7. In many countries surveyed in this study, experts detected a growing trend of using social media as a tool against migrants, spreading xenophobia and picturing migrants as a potential threat, especially in the transition and host countries.

8. Social media and other online sources’ dissemination of rumor, speculation and alarmist information only contributes to the fear and ignorance among the public at large.

9. The Covid-19 pandemic grabbed the media’s attention throughout the Mediterranean and the rest of the world while pushing back migration from a list of important topics to cover, becoming the main reason for the decline of interest in addressing this complex issue.

10. The pandemic not only affected the number of stories, but, to a great extent, the nature and tone of those that appeared.

11. The spread of Covid-19 was used as an anti-migrant tool in some cases in several countries.
12. There is no local or global strategy on how to tackle this complex task. Fueled by the lack (or scarcity) of official information, statistics and general access to data, migration coverage seems to be at its lowest and weakest point.

13. There is an urgent need for new strategies and initiatives, including new forms of public funding and support, to help traditional and alternative media better explain the process of migration, its role in human history and its contribution to national and regional development.

Migration and media in the Euro-Mediterranean region — A journalist’s handbook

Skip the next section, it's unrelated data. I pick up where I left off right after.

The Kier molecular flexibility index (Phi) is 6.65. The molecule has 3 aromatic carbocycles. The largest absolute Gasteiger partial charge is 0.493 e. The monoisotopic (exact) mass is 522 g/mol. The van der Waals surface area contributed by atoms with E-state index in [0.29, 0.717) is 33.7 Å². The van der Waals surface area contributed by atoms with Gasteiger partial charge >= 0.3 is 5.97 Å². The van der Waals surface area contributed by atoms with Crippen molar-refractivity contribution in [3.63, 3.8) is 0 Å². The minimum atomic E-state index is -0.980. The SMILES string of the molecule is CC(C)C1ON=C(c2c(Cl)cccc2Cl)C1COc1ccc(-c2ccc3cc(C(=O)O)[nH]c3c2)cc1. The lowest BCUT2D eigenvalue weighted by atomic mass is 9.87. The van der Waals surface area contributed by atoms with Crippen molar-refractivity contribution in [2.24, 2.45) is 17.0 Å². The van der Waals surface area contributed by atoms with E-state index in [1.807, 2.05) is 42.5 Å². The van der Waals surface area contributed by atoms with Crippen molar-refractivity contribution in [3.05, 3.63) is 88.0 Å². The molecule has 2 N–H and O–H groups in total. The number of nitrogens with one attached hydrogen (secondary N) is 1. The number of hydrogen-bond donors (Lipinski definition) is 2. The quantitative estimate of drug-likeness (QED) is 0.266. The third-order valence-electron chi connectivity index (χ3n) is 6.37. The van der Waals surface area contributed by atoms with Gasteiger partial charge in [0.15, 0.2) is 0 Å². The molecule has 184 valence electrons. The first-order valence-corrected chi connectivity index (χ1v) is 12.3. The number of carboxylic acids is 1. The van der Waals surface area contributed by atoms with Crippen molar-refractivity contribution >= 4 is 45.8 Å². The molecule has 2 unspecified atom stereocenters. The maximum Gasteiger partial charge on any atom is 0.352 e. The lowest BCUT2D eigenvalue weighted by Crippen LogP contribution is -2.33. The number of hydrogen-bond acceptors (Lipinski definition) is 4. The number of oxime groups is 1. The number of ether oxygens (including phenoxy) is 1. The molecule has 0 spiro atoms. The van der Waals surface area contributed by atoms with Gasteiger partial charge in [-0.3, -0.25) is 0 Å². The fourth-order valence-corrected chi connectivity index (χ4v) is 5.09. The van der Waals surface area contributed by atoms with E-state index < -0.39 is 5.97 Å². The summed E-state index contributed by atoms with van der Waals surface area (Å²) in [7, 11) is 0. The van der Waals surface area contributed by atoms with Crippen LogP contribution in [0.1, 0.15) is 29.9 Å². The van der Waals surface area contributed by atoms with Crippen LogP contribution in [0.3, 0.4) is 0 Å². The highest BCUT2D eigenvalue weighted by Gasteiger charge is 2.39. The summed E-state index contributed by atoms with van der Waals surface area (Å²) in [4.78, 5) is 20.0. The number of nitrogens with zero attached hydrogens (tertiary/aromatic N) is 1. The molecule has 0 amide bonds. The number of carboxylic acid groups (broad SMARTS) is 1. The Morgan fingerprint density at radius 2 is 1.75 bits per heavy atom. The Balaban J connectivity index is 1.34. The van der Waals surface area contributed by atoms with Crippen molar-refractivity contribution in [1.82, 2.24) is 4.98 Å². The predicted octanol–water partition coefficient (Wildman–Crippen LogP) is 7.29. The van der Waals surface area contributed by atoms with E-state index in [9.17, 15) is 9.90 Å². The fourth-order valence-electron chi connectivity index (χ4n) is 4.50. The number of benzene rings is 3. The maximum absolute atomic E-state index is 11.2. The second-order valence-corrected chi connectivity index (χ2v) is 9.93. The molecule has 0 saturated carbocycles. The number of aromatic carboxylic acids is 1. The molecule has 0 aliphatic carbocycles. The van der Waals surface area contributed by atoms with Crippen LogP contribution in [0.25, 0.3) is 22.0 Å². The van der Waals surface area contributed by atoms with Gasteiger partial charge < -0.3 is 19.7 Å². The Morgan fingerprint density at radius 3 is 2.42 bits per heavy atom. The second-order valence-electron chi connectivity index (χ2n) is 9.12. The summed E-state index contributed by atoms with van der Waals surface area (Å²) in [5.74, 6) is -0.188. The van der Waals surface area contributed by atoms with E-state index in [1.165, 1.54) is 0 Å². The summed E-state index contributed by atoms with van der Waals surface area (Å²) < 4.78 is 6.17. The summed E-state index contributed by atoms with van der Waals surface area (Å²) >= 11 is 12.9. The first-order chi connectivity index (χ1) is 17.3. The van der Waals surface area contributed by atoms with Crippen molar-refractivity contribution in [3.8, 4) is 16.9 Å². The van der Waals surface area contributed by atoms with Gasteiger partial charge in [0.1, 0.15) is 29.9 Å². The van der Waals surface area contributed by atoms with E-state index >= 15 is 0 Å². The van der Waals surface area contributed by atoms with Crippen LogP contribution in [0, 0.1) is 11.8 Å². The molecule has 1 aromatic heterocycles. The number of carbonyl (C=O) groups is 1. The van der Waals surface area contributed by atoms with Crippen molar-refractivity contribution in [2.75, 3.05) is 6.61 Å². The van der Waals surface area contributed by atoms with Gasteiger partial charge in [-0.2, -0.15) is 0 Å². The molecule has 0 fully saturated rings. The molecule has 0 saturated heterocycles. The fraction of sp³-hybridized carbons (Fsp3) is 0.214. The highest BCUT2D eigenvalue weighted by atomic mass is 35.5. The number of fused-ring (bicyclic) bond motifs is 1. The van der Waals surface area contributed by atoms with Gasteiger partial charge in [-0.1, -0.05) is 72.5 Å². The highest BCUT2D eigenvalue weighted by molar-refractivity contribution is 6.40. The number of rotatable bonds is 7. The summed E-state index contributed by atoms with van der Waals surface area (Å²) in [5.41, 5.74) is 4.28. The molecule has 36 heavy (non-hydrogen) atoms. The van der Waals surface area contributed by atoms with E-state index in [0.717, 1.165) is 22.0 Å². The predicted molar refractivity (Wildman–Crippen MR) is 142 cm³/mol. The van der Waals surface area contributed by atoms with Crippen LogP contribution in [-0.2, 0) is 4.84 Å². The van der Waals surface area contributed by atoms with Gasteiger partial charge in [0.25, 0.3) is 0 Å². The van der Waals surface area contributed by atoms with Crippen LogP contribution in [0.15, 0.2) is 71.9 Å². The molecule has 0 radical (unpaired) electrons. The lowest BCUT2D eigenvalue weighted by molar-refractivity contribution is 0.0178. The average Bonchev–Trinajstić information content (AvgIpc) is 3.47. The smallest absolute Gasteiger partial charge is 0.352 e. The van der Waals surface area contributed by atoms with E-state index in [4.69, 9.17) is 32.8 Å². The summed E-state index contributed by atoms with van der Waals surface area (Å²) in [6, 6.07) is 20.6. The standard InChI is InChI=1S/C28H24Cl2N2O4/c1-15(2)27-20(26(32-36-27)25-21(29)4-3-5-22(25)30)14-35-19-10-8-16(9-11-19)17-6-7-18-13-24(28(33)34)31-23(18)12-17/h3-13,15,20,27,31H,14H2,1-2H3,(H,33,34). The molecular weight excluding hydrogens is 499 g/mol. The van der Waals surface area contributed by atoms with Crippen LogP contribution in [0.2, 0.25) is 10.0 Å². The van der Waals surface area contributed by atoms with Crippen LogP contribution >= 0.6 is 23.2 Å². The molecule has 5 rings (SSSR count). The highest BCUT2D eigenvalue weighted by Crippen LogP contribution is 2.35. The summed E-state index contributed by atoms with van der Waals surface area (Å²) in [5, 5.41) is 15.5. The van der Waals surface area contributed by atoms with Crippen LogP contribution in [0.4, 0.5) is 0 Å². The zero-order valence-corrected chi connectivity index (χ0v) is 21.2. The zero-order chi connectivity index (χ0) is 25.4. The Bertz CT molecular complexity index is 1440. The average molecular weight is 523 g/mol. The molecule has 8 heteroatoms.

That’s why I firmly believe journalists need training in how best to cover the matters of migrants, refugees and human trafficking and have written a manual to help them untangle these issues. It’s available for download in English, French and Arabic.

It’s noteworthy that during an apostolic visit to the Mediterranean island of Malta this weekend, Pope Francis had this to say about migration, refugees and human trafficking in the Euro-Mediterranean zone while also pointing to the gut-wrenching tragedy in Ukraine:

Continuing to follow the rose of winds, we now look to the south, from where so many of our brothers and sisters have come in search of hope. I would like to thank the civil authorities and the people of Malta for the welcome they have given them in the name of the Gospel, our common humanity and of their native sense of hospitality. According to its Phoenician etymology, Malta means “safe harbor”. Nonetheless, given the growing influx of recent years, fear and insecurity have nurtured a certain discouragement and frustration. If the complexity of the migration issue is to be properly addressed, it needs to be situated within a broader context of time and space. Time, in the sense that migration phenomenon is not a temporary situation, but a sign of our times. It brings with it the burden of past injustice, exploitation, climatic changes and tragic conflicts, whose effects are now making themselves felt. From the poor and densely populated south, great numbers of people are moving to the wealthy north: this is a fact, and it cannot be ignored by adopting an anachronistic isolationism, which will not produce prosperity and integration. From the standpoint of space, the growing migration emergency — here we can think of the refugees from war-torn Ukraine — calls for a broad-based and shared response. Some countries cannot respond to the entire problem, while others remain indifferent onlookers! Civilized countries cannot approve for their own interest sordid agreements with criminals who enslave other human beings. Unfortunately this happens. The Mediterranean needs co-responsibility on the part of Europe, in order to become a new theatre of solidarity and not the harbinger of a tragic shipwreck of civilization. The mare nostrum should not become the biggest cemetery of Europe.



Magda Abu-Fadil

Magda Abu-Fadil is a veteran foreign correspondent/editor of international news organizations, former academic, media trainer, consultant, speaker and blogger.